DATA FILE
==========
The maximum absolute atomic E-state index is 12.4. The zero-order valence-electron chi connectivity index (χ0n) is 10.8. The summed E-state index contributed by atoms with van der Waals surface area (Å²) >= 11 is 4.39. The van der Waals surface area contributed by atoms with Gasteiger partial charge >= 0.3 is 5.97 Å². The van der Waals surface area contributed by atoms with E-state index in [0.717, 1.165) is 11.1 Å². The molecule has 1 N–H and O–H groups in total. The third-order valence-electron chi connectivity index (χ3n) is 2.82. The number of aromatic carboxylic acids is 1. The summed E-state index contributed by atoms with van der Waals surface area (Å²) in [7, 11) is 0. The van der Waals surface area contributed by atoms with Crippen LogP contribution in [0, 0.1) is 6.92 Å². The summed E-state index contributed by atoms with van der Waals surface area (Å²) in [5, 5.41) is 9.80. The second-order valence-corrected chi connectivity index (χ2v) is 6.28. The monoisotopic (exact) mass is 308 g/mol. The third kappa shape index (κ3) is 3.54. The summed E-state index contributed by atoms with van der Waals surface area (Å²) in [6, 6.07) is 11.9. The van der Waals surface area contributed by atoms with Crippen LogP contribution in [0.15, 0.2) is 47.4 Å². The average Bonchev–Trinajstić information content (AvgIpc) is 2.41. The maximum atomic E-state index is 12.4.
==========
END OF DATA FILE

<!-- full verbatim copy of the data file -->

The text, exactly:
The maximum absolute atomic E-state index is 12.4. The zero-order valence-electron chi connectivity index (χ0n) is 10.8. The summed E-state index contributed by atoms with van der Waals surface area (Å²) >= 11 is 4.39. The van der Waals surface area contributed by atoms with Gasteiger partial charge >= 0.3 is 5.97 Å². The van der Waals surface area contributed by atoms with E-state index in [0.717, 1.165) is 11.1 Å². The molecule has 1 N–H and O–H groups in total. The third-order valence-electron chi connectivity index (χ3n) is 2.82. The number of aromatic carboxylic acids is 1. The summed E-state index contributed by atoms with van der Waals surface area (Å²) in [7, 11) is 0. The van der Waals surface area contributed by atoms with Crippen LogP contribution in [0, 0.1) is 6.92 Å². The summed E-state index contributed by atoms with van der Waals surface area (Å²) in [5, 5.41) is 9.80. The second-order valence-corrected chi connectivity index (χ2v) is 6.28. The monoisotopic (exact) mass is 308 g/mol. The third kappa shape index (κ3) is 3.54. The summed E-state index contributed by atoms with van der Waals surface area (Å²) in [6, 6.07) is 11.9. The van der Waals surface area contributed by atoms with Crippen LogP contribution in [0.15, 0.2) is 47.4 Å². The average Bonchev–Trinajstić information content (AvgIpc) is 2.41. The maximum atomic E-state index is 12.4.